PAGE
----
The Good Doctor and His Dog, Part II

Original photo by Richard Neely, via FindaGrave, Shown Here for Educational Purposes Only
Back on January 27, 2013, I posted photographs and a narrative about Dr. Benson Mott Lockwood, a promising surgeon who died young and whose grief-stricken family erected to his memory probably one of the most photographed monuments in all of Mississippi.

Please see this link for that original Sippiana Succotash posting, since a Google search inexplicably no longer works correctly on this blog.

Yesterday, as I was cleaning out archived emails, I happened upon correspondence from Lauren Rogers, an employee of the Archives Department at Ole Miss, where a treasure trove of the Lockwood family papers and memorabilia is stored.

I had written to the library back in August 2012, asking if any of the materials on file gave a glimpse into the cause of death of the young doctor, or, of his son, Benson Miller Lockwood, born Nov. 1, 1894;  died, Dec. 14, 1907, barely 13.

Here is the heart of her reply:
"Unfortunately, the funeral notices within the Lockwood collection are not extremely illuminating in reference to either cause of death of either Dr. B. M. Lockwood or his son.  Dr. B. M. Lockwood's funeral announcement is pretty basic in its outlining of the wheres and when of the funeral. 
"Benson Miller Lockwood's handwritten funeral announcement is slightly more revealing:  
"'Benson Miller Lockwood, only son of the late Dr. B. M. Lockwood, and our grandson, died at his mother's country home, the G.W. Miller place -- at 10 minutes to 8 o'clock a.m. December 14, 1907. 
"'His suffering was great, but his illness was brief and his pure little spirit was caught by an army of angels and sought beyond the stars to the glory land.  God keep my precious boy.'"  
Photo by Sukie Carruth
I include this photograph of the father's grave marker not only for those of you who cannot be bothered with clicking on the above link, but also to show the artistry in the carving, which is scaled roughly two-thirds life-size.  Note the pupils in the dog's eyes and his arched occipital muscles.  To me, he looks as if he's just spotted a squirrel and is about to pounce into action.

I have tried in vain to learn more about the artist/craftsman behind this work.  Hope springs eternal that someone, somewhere, will know and contact me with the history.

This particular cemetery is filled with amazing, intricately carved monuments, and I urge you, if you ever happen to find yourself near Crystal Springs on a warm, sunny day, to seek out this graveyard and explore.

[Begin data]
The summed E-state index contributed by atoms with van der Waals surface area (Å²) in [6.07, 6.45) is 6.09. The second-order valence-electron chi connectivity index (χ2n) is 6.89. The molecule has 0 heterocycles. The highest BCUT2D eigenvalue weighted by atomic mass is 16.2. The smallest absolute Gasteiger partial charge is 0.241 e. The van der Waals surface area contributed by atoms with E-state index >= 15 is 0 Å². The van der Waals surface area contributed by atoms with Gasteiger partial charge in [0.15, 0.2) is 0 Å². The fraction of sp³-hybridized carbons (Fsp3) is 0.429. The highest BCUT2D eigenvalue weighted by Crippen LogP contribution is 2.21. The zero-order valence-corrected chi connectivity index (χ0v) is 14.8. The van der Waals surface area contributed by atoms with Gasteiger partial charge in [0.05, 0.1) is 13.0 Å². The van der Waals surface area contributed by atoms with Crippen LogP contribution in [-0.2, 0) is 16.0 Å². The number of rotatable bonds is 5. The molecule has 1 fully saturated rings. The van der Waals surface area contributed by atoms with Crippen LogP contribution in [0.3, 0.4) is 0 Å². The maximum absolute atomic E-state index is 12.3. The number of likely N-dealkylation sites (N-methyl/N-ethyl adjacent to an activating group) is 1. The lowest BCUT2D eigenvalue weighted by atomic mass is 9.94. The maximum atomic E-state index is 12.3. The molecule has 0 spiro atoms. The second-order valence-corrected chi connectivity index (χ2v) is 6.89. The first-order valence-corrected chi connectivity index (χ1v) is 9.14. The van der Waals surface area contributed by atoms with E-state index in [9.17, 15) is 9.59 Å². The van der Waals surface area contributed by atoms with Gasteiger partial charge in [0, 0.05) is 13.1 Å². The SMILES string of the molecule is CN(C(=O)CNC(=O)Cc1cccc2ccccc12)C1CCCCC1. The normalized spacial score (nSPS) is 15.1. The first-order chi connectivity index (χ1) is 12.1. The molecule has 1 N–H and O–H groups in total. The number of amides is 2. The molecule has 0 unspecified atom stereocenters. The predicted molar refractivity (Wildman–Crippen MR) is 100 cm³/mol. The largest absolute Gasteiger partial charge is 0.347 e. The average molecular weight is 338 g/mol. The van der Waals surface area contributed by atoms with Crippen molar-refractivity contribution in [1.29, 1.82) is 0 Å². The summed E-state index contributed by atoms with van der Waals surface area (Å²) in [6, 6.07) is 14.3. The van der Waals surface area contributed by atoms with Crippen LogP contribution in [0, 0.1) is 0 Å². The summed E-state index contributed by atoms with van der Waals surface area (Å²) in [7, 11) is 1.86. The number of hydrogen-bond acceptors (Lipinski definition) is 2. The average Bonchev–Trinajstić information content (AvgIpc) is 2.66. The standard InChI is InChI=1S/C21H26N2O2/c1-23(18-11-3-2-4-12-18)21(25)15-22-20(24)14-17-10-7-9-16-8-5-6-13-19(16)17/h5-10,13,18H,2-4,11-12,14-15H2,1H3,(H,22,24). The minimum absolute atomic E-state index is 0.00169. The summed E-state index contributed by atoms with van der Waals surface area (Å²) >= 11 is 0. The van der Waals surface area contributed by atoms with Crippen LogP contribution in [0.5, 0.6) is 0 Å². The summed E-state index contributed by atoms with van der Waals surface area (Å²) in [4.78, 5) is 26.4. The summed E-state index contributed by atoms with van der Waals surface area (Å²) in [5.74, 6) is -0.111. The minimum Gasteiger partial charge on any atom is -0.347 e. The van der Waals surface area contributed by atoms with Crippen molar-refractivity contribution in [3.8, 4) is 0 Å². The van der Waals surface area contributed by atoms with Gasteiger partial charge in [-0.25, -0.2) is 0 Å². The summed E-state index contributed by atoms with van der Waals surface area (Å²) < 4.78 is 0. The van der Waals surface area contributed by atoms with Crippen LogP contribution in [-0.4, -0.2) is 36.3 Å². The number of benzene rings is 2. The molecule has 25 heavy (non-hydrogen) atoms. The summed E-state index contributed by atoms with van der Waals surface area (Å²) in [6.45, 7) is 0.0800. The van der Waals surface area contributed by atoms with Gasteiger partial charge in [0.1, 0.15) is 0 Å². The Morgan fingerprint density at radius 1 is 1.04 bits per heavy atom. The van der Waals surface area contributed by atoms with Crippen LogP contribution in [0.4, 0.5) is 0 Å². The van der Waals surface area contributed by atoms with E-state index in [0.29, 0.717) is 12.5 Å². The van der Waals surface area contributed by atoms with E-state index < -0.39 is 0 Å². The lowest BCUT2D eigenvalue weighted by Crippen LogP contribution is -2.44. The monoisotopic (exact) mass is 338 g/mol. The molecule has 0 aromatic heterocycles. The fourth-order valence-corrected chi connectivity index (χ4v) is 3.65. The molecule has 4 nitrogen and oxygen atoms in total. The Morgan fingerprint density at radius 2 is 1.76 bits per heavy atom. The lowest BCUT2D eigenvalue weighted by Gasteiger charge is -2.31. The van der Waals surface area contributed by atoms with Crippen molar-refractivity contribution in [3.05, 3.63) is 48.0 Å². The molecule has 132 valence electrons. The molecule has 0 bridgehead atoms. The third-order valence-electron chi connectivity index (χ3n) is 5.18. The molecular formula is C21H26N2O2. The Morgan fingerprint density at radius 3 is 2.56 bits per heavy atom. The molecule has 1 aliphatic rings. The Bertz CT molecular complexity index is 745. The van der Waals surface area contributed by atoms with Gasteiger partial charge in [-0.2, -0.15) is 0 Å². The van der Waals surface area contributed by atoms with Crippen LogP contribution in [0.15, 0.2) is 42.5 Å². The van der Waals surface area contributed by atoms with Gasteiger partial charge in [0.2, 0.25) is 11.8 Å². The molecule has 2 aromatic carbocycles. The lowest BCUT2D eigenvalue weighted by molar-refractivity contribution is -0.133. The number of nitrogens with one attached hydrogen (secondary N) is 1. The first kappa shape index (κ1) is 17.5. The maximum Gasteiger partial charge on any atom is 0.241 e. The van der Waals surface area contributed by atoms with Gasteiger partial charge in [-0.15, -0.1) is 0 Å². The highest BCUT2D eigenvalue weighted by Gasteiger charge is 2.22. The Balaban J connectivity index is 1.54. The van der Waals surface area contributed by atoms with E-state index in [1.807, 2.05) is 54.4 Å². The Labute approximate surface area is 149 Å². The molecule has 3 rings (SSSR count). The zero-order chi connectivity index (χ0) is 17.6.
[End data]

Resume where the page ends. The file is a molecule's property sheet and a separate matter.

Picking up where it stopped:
Friday, March 15, 2013

A Certain Je Ne Sais Quoi

As many times as I have scrolled through the LLF Flickr feed, this particular photo by John Holly Williams has always grabbed my attention and sparked my imagination -- much like the work of photographer Annie Liebowitz.

I look at this woman's face and her gnarled hands clutching what appears to be a handkerchief or perhaps a fabric flower, and I wonder, wonder.

The library caption says this woman is "Mrs. T. E. Saxon. Single pos(e) of older woman black dress and her hair is pulled back ... No date."

As always, if anyone knows of this lady and her story, please share here in the comments section or on my Facebook page.  I am more than curious to know.

Update: My friend John Case informs me that this most likely Eloise Buckles Saxon, born 1876, died 1965, wife of Thomas Ellender Saxon, born 1867, died in 1951.  Both are buried in Rose Hill Cemetery, according to information on FindaGrave. Thanks, John!

Thursday, March 14, 2013

Weeell Doggies!

From the Don Jackson Collection, Lincoln, Lawrence, Franklin Library -- Date and Location Unknown
The lumber boom of the early 1900s and the riches it brought to the residents of the Piney Woods was one thing.

The oil boom?  Well, that was the next chapter in the History of Wealth and Prosperity for Southwest Mississippi.

It began late on a Wednesday afternoon, December 30, 1942: The first oil of Lincoln County gushed to the surface at the Garland T. Smith well in the Lloyd Star community.

The California Oil Company had hit pay dirt.

Several other companies were in hot pursuit of liquid gold -- Roeser and Pendleton, Sun Oil, and Humble.

A "discovery well" in West Mallalieu "opened the floodgates for rapid drilling" in that area, according to Durr Walker, author of Lincoln County, Mississippi, A Pictorial History.

Just five years almost to the day after that first black geyser filled the sky in Lloyd Star, Brookhaven was "on the oil map," according to Walker.

Drilling activity was "spirited," and by September of 1947, Lincoln had become the leading oil producing county in the state.

The boom was huge, and those who were smart enough -- or lucky enough -- to find themselves in the midst of the economic chain of events, profited greatly.

The rush slowed considerably by the 1950s, and by the 1960s, the crude oil river of riches had slowed to a trickle.

But the story doesn't end there.